To phrase the question this way, though, is once again to consider the algorithm itself as unknowable. Just as with the Fourier transform, it is better to ask consciously what the transformation of sentiment analysis does. Rather than thinking of the sentiment analysis portion of Syuzhet as a set of word lists to be tested against anonymous human subjects, for example, we should be thinking about the best way to implement the underlying algorithms behind sentiment analysis—logistic regression, perhaps—to distinguish between things other than the binary of “positive” and “negative.” Jockers’s inspiration, Kurt Vonnegut, for example, believed that the central binary of plot was fortune and misfortune, not happiness and sadness; while sentiment analysis provides a useful shortcut, any large-scale platforms might do better to create a classifier that actually distinguishes within that desired binary itself. Andrew Piper’s work on plot structure involves internal comparisons within the novel itself (Piper, “Novel Devotions”). Work like this can help us to better understand plot by placing it into conversation with itself and by finding useful new applications for transformations from other fields.
Doing so means that digital humanists can help to dispel the myths of algorithmic domination that Bogost unpacks, rather than participating in their creation. When historians applied psychoanalysis to historical subjects, we did not suggest they “collaborate” with psychoanalysts and then test their statements against the historical record to see how much they held true; instead, historians themselves worked to deploy concepts that were seen as themselves meaningful. It is good and useful for humanists to be able to push and prod at algorithmic black boxes when the underlying algorithms are inaccessible or overly complex. But when they are reduced to doing so, the first job of digital humanists should be to understand the goals and agendas of the transformations and systems that algorithms serve so that we can be creative users of new ideas, rather than users of tools the purposes of which we decline to know.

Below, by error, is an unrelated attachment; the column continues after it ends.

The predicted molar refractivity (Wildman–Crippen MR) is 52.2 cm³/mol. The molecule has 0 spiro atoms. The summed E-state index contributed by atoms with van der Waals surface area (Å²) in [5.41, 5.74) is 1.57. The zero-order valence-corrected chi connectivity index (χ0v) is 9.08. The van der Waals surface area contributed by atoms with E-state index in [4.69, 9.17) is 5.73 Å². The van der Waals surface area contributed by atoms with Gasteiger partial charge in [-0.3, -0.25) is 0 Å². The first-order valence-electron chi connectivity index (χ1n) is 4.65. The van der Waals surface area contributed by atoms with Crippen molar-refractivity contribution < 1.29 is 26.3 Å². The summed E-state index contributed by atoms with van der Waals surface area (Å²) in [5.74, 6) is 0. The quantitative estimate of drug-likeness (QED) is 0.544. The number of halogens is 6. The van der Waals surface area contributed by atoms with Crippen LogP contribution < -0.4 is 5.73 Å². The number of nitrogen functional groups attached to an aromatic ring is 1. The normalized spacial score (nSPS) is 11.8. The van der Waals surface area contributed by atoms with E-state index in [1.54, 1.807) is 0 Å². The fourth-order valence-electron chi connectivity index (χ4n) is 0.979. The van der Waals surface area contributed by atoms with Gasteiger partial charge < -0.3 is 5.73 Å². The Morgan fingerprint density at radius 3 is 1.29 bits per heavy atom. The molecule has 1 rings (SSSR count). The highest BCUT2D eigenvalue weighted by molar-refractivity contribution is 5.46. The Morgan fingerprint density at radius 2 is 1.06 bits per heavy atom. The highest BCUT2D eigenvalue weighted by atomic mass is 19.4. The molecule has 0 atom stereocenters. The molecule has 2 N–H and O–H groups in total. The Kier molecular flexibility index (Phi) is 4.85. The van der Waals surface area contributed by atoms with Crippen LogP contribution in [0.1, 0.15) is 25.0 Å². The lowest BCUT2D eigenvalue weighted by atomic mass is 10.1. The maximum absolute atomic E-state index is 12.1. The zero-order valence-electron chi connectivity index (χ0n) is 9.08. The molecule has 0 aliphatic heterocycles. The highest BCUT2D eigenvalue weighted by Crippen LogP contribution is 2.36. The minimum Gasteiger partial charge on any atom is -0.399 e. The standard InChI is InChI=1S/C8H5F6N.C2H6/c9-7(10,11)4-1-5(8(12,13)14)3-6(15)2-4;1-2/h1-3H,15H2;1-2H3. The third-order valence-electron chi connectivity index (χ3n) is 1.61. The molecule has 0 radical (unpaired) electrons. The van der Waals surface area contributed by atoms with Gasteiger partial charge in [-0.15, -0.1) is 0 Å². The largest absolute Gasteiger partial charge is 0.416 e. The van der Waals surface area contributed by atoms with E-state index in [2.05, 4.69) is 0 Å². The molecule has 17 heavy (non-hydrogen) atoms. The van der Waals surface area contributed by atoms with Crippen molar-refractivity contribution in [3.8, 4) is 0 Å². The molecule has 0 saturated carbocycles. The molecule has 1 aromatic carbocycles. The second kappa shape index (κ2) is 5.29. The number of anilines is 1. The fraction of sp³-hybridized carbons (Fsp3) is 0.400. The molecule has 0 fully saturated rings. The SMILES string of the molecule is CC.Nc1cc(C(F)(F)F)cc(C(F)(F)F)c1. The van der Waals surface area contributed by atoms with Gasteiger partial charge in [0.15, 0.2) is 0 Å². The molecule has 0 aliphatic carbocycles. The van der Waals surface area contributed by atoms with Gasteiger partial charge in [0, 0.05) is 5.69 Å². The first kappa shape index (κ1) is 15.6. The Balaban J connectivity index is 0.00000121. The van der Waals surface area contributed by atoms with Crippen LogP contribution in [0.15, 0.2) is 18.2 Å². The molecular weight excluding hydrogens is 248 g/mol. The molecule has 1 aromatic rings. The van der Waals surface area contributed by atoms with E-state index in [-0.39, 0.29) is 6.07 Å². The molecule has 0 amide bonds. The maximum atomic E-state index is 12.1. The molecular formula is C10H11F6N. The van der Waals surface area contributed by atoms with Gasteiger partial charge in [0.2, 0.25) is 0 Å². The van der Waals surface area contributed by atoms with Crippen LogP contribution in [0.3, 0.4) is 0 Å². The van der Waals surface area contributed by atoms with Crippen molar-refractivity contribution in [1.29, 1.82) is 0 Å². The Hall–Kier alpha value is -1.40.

3. It may be worth emphasizing that a low-pass filter removes all elements above a certain frequency; it does not reduce to its top five or ten frequencies, which is a different, equally sensible compression scheme.
4. For all three filters, I have used a span approximating a third of the novel. The loess span is one-third; the moving average uses a third of the novel at a time; and the cutoff for the low-pass filter is three. To avoid jagged breaks at outlying points, I use a sine-shaped kernel to weight the moving average so that each point weights far-away points for its average less than the point itself.
7. This does not necessarily mean that Fourier transform is the best way to think of plots as radial. Trying to pour plot time into the bottle of periodic functions, as we are seeing, produces extremely odd results. As Scott Enderle points out, even if a function is completely and obviously cyclical, it may not be regular enough for the Fourier transform to accurately translate it to the frequency domain (Enderle).
Bogost, Ian. “The Cathedral of Computation.” The Atlantic, January 15, 2015. http://www.theatlantic.com/technology/archive/2015/01/the-cathedral-of-computation/384300/.